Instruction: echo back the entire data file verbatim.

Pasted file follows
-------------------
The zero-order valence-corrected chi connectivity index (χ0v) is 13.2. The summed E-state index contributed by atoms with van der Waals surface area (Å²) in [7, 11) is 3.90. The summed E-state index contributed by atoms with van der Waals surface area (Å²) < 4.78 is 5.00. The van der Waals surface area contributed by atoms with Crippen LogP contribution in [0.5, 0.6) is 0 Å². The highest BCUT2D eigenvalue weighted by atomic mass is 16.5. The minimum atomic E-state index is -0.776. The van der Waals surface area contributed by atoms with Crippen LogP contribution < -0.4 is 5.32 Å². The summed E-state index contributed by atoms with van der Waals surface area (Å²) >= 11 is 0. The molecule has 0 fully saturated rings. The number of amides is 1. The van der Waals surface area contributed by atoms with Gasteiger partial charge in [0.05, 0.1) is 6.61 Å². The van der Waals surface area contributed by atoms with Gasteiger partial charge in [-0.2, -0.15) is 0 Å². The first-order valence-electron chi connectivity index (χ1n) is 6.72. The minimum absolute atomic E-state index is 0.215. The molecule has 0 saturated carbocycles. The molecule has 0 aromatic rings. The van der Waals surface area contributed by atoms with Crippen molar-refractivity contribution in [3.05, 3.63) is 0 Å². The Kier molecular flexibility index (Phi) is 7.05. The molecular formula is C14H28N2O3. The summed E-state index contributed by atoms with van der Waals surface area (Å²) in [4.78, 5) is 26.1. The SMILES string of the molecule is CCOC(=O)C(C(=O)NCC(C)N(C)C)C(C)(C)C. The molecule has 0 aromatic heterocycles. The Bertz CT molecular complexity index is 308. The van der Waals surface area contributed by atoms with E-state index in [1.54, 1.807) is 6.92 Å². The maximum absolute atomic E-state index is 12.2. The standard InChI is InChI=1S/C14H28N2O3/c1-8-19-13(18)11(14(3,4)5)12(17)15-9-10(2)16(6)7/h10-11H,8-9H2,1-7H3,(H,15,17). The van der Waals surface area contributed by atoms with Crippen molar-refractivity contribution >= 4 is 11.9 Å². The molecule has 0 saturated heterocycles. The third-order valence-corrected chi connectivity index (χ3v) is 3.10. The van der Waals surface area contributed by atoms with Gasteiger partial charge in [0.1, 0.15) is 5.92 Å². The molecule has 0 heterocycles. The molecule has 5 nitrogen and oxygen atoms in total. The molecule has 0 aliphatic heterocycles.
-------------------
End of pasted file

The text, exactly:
The zero-order valence-corrected chi connectivity index (χ0v) is 13.2. The summed E-state index contributed by atoms with van der Waals surface area (Å²) in [7, 11) is 3.90. The summed E-state index contributed by atoms with van der Waals surface area (Å²) < 4.78 is 5.00. The van der Waals surface area contributed by atoms with Crippen LogP contribution in [0.5, 0.6) is 0 Å². The highest BCUT2D eigenvalue weighted by atomic mass is 16.5. The minimum atomic E-state index is -0.776. The van der Waals surface area contributed by atoms with Crippen LogP contribution < -0.4 is 5.32 Å². The summed E-state index contributed by atoms with van der Waals surface area (Å²) >= 11 is 0. The molecule has 0 fully saturated rings. The number of amides is 1. The van der Waals surface area contributed by atoms with Gasteiger partial charge in [0.05, 0.1) is 6.61 Å². The van der Waals surface area contributed by atoms with Gasteiger partial charge in [-0.2, -0.15) is 0 Å². The first-order valence-electron chi connectivity index (χ1n) is 6.72. The minimum absolute atomic E-state index is 0.215. The molecule has 0 saturated carbocycles. The molecule has 0 aromatic rings. The van der Waals surface area contributed by atoms with Crippen molar-refractivity contribution in [3.05, 3.63) is 0 Å². The Kier molecular flexibility index (Phi) is 7.05. The molecular formula is C14H28N2O3. The summed E-state index contributed by atoms with van der Waals surface area (Å²) in [4.78, 5) is 26.1. The SMILES string of the molecule is CCOC(=O)C(C(=O)NCC(C)N(C)C)C(C)(C)C. The molecule has 0 aromatic heterocycles. The Bertz CT molecular complexity index is 308. The van der Waals surface area contributed by atoms with E-state index in [1.54, 1.807) is 6.92 Å². The maximum absolute atomic E-state index is 12.2. The standard InChI is InChI=1S/C14H28N2O3/c1-8-19-13(18)11(14(3,4)5)12(17)15-9-10(2)16(6)7/h10-11H,8-9H2,1-7H3,(H,15,17). The van der Waals surface area contributed by atoms with Crippen molar-refractivity contribution >= 4 is 11.9 Å². The molecule has 0 saturated heterocycles. The third-order valence-corrected chi connectivity index (χ3v) is 3.10. The van der Waals surface area contributed by atoms with Gasteiger partial charge in [0.1, 0.15) is 5.92 Å². The molecule has 0 heterocycles. The molecule has 5 nitrogen and oxygen atoms in total. The molecule has 0 aliphatic heterocycles.